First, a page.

Haack’s proof that p (shortened): I cannot offer a PROOF that P at all, because PROOF (as opposed to proof) embodies a linear foundationalist conception of justification that cannot survive the “up, up and away” argument. Nor can I offer a *proof* that P, as I seem to have mislaid my theory of the a priori. Yet a case can be made — in modest, fallibly naturalistic terms — for P. And if the criteria embodied in codationalism are in fact truth-conducive, then this will amount not to a PROOF nor yet a *proof* that P, but simply a proof that P, based on the explanatory integration of P with the rest of my beliefs that are explanatorily integrated with each other, as with a crossword puzzle. Therefore P.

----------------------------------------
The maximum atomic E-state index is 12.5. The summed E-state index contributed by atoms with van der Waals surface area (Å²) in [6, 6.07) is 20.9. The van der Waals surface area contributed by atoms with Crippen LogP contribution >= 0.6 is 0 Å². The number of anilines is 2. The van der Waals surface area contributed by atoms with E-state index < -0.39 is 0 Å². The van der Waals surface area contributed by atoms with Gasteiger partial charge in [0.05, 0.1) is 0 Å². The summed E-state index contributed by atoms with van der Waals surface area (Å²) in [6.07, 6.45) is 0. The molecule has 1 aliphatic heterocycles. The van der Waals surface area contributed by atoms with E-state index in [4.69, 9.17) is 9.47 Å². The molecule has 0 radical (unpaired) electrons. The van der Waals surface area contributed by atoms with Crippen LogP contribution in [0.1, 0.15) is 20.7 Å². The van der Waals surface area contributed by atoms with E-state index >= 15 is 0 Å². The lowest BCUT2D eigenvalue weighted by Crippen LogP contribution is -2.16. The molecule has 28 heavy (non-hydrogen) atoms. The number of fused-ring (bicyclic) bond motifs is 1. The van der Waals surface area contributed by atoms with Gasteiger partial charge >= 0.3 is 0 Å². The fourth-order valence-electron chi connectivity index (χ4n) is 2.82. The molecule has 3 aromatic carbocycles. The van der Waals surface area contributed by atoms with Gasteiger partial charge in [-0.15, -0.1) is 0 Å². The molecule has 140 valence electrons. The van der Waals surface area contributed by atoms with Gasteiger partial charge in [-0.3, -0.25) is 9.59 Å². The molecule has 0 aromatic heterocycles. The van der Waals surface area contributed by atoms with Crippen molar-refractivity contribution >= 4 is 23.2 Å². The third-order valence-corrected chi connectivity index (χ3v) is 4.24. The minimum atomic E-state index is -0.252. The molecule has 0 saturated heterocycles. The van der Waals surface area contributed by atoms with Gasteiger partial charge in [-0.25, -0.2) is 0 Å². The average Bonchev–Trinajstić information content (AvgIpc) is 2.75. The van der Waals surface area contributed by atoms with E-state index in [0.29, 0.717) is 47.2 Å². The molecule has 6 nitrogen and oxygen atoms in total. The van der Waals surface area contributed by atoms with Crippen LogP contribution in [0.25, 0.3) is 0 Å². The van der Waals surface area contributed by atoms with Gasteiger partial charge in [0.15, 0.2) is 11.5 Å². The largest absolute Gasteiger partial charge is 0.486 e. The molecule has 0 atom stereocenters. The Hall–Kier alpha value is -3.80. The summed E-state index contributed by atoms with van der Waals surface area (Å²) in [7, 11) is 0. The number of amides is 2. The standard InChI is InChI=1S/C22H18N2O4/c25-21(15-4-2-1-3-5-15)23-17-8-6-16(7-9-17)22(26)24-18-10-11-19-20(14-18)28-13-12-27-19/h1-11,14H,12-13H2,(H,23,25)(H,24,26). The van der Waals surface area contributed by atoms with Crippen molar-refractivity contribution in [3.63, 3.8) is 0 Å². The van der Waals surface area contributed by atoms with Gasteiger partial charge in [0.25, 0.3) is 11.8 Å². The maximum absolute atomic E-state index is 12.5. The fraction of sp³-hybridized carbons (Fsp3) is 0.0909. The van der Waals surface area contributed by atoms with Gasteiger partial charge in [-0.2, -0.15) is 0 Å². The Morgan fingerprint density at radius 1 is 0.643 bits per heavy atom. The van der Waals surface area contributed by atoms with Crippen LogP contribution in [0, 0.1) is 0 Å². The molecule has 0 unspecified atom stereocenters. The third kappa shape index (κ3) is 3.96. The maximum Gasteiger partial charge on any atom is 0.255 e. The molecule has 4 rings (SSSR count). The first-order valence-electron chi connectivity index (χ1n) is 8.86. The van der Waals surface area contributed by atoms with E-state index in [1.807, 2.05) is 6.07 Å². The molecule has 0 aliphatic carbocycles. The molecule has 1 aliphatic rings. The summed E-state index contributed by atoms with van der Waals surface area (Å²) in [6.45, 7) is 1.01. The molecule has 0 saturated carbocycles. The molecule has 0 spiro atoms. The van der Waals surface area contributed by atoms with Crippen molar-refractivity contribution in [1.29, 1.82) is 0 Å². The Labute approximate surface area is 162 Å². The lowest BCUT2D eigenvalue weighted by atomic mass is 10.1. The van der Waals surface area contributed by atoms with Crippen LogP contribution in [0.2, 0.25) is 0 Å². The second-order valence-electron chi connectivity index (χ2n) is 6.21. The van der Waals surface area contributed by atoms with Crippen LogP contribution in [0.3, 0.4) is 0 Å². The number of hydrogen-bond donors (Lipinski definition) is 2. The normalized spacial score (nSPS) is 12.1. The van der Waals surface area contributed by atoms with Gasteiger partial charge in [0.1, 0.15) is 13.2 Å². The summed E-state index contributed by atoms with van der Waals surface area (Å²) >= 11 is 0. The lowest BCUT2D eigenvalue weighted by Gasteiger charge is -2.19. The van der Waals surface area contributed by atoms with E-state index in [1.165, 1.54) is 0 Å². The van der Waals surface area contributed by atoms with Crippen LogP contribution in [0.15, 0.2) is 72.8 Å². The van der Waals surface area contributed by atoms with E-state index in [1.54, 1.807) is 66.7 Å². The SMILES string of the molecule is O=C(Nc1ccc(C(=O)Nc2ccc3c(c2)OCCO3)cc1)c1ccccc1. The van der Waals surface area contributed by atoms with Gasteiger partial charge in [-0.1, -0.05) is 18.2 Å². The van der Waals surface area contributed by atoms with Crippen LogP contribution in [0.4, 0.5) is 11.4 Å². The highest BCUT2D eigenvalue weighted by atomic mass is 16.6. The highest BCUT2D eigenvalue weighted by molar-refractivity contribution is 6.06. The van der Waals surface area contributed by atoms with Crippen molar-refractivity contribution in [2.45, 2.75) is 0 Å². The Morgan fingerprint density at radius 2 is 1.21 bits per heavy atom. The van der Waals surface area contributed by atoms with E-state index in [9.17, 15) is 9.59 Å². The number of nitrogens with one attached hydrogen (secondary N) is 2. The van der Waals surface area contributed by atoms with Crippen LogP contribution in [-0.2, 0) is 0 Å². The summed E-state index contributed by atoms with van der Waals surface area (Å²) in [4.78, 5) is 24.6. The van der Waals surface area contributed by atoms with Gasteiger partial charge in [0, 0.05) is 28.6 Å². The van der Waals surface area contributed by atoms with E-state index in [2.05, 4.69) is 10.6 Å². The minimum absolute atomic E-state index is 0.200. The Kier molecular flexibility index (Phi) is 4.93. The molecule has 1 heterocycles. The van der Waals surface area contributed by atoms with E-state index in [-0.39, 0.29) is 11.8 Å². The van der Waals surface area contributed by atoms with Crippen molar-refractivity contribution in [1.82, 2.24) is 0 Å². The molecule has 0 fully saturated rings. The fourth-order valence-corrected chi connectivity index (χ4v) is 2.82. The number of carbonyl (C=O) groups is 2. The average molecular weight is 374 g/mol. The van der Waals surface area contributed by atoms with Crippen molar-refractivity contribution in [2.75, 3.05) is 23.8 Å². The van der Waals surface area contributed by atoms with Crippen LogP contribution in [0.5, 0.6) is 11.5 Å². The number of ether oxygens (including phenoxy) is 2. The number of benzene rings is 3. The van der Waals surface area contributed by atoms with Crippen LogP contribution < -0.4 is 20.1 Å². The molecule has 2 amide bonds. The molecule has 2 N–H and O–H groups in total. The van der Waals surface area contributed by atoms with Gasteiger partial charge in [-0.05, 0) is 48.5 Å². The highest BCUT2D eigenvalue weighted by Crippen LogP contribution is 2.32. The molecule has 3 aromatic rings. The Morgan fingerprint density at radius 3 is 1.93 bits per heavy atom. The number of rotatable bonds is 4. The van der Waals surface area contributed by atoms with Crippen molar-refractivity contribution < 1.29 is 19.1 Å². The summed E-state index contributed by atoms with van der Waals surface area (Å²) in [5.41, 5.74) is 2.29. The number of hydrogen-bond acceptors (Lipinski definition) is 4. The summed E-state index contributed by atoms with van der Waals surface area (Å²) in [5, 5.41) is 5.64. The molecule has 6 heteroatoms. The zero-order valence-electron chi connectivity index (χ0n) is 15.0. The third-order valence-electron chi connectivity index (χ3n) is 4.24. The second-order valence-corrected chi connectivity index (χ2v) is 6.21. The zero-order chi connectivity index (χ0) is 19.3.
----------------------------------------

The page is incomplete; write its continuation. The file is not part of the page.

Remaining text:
Hurley’s proof that p: Most philosophers think it is a priori that ~p. Therefore p.

    further suggestions (or refinements) very welcome.

  5. Rebecca Kukla

    Women are repeatedly told that they should believe ~P. But in fact, everyone makes them believe ~Q, ~R, and ~S. And those beliefs are far more dangerous to their unborn fetuses than believing ~P. Therefore P.

    And for the Kukla connoisseur: Proof that ~P is complete; author TBA. Therefore P.

  6. Cartwright’s proof that p: the view that ~p is so deeply entrenched that it does not even have a name. And indeed, ~p is essential to explaining q, r, s, and much besides. But explanation and truth pull in opposite directions, so p.